“I’m kind of a like a blue reflection pool. You kind of see what you want to see. I pull the inside of you out through the top because it’s so disarming. If they’re happy with who they are, they’ll see me and feel happy. If they’re angry with themselves, they’ll be angry with me for having such freedom. I’ve broken laws they haven’t written yet. I’m kind of the symbol of American freedom.”

The Enigma said he never regrets the decision he made to tattoo his entire body; it was a conscious effort.

“That’d be like having a sex change and then thinking, ‘Maybe I shouldn’t have.’ You have to really want it. I mean really want it. It takes a lot of energy,” he said.

Justin Martin, who has been a tattoo artist for four years, just opened the first parlor in the Vail Valley, The Eagle-Vail Ink Lounge. He recognized The Enigma instantly.

“He’s been in the tattoo magazines forever,” Martin said. “He was part of the Jim Rose Circus. That’s how I know him. I saw him with Nine Inch Nails and Marilyn Manson on the Downward Spiral tour in San Diego. You didn’t know if it’s a joke or part of the show.”

Martin said he would never tattoo his entire body, only because it’s not who he is. He compares a tattoo to an accessory, more like an earring.

“It’s a hell of a commitment, I think. I have a lot of respect for someone who made that kind of decision for commitment. Most people that get tattoos get them as an adornment and these people define who they are this way. It literally defines them. It’s an amazing accomplishment. And Enigma ” God knows how long it took. It’s not even a full body suit in terms of leaving the feet and hands. He’s got tattoos from top to bottom,” Martin said. “He’s an ambassador for the art form. Those people, Enigma, the cat lady, there’s even a cat man, personify the potential that tattooing has where it completely alters who they are. I don’t want to equate it with plastic surgery. It’s an enhanced human. It’s a way to make themselves into something more, not a way to cover up who they are.”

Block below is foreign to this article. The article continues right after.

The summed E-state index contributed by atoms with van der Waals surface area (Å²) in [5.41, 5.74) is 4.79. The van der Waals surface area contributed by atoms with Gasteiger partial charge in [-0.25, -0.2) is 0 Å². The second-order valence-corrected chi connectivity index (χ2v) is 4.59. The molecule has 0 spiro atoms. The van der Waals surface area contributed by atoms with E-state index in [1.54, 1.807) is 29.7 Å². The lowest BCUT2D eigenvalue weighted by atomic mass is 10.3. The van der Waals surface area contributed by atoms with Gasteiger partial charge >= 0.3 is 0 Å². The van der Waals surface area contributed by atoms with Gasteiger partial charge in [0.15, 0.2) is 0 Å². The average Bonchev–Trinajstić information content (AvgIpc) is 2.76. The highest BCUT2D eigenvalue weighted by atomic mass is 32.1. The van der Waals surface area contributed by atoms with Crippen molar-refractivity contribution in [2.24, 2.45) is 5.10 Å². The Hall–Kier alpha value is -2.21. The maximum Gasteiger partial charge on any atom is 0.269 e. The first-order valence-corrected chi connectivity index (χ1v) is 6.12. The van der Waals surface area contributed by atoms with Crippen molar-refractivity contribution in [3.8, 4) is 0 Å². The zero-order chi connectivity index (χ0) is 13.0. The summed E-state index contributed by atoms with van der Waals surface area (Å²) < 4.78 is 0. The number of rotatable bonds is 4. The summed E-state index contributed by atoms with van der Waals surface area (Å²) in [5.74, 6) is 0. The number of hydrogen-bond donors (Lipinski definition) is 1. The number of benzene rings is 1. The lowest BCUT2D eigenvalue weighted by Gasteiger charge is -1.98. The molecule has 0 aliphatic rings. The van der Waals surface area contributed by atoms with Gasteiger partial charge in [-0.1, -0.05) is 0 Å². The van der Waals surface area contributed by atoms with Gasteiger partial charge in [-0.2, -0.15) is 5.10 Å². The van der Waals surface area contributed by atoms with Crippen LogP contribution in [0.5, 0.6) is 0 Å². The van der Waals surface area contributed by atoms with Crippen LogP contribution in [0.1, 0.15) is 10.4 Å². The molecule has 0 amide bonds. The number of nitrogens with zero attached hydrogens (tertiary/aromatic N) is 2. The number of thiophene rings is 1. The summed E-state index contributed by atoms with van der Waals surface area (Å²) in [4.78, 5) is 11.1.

Katzen the Catwoman can attest. She’d aspired to bring her inner feline outward since she was a little girl. She would often draw pictures of herself as a cat.

“I started getting tattoos over 12 years ago, it was an inspiration of mine as a child,” she said. “People have said I have taken on cat-like mannerisms, like my penchant for being a loner. It’s done nothing but bring me success and helped me feel more empowered.”

The two, who dated for a time but are no longer together, met at Lollapalooza in 1992. The Enigma, a bona fide side-showman traveling the world, performing at rock concerts, wanted to take his act even further. The Catwoman, a tattoo artist herself, agreed to help by tattooing his entire body.

“At the time we were both blank slates. I told her my interest of tattooing my whole body blue and if I did the puzzle pieces I could just go piece by piece. She was down with it. She started tattooing the puzzles in January of 1993. It was a tough month, but we got through it.”

From there, The Human Marvels’ adventure began.

The Enigma has appeared in National Geographic twice in the last 10 years. The duo appeared on “Ripley’s Believe It or Not.” The act is always on the road performing, always pushing themselves further.

“It’s an adventure every night,” The Enigma said. “Every show is like a challenge. Every show I try to do newer and greater things.”

Staff Writer Laura A. Ball can be reached at 949-0555, ext. 619, or laball@vaildaily.com.

Vail, Colorado

Support Local Journalism